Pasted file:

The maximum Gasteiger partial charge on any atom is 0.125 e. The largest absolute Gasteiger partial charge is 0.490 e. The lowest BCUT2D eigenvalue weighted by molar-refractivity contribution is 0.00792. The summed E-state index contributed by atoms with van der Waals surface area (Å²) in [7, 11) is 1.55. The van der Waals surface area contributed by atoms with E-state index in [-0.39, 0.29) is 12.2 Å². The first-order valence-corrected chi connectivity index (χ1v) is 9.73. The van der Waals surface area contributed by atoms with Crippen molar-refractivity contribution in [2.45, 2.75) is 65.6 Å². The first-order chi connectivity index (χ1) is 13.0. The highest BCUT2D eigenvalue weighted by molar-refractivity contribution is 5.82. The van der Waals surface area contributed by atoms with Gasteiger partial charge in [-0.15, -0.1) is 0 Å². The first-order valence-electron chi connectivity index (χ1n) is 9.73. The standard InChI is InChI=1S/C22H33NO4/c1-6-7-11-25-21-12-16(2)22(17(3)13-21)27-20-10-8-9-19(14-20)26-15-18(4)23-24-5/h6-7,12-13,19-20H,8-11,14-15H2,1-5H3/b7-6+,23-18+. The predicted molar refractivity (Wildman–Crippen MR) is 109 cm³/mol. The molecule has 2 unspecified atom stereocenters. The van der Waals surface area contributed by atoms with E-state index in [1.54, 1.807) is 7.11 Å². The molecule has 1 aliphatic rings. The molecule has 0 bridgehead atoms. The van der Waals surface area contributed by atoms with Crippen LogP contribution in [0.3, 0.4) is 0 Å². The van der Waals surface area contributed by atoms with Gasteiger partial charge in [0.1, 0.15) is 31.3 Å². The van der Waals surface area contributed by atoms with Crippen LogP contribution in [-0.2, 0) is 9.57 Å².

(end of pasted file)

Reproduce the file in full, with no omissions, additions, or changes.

The maximum Gasteiger partial charge on any atom is 0.125 e. The largest absolute Gasteiger partial charge is 0.490 e. The lowest BCUT2D eigenvalue weighted by molar-refractivity contribution is 0.00792. The summed E-state index contributed by atoms with van der Waals surface area (Å²) in [7, 11) is 1.55. The van der Waals surface area contributed by atoms with E-state index in [-0.39, 0.29) is 12.2 Å². The first-order valence-corrected chi connectivity index (χ1v) is 9.73. The van der Waals surface area contributed by atoms with Crippen molar-refractivity contribution in [2.45, 2.75) is 65.6 Å². The first-order chi connectivity index (χ1) is 13.0. The highest BCUT2D eigenvalue weighted by molar-refractivity contribution is 5.82. The van der Waals surface area contributed by atoms with Gasteiger partial charge in [-0.15, -0.1) is 0 Å². The first-order valence-electron chi connectivity index (χ1n) is 9.73. The standard InChI is InChI=1S/C22H33NO4/c1-6-7-11-25-21-12-16(2)22(17(3)13-21)27-20-10-8-9-19(14-20)26-15-18(4)23-24-5/h6-7,12-13,19-20H,8-11,14-15H2,1-5H3/b7-6+,23-18+. The predicted molar refractivity (Wildman–Crippen MR) is 109 cm³/mol. The molecule has 2 unspecified atom stereocenters. The van der Waals surface area contributed by atoms with E-state index in [1.54, 1.807) is 7.11 Å². The molecule has 1 aliphatic rings. The molecule has 0 bridgehead atoms. The van der Waals surface area contributed by atoms with Crippen LogP contribution in [0.3, 0.4) is 0 Å². The van der Waals surface area contributed by atoms with Gasteiger partial charge in [0.1, 0.15) is 31.3 Å². The van der Waals surface area contributed by atoms with Crippen LogP contribution in [-0.2, 0) is 9.57 Å².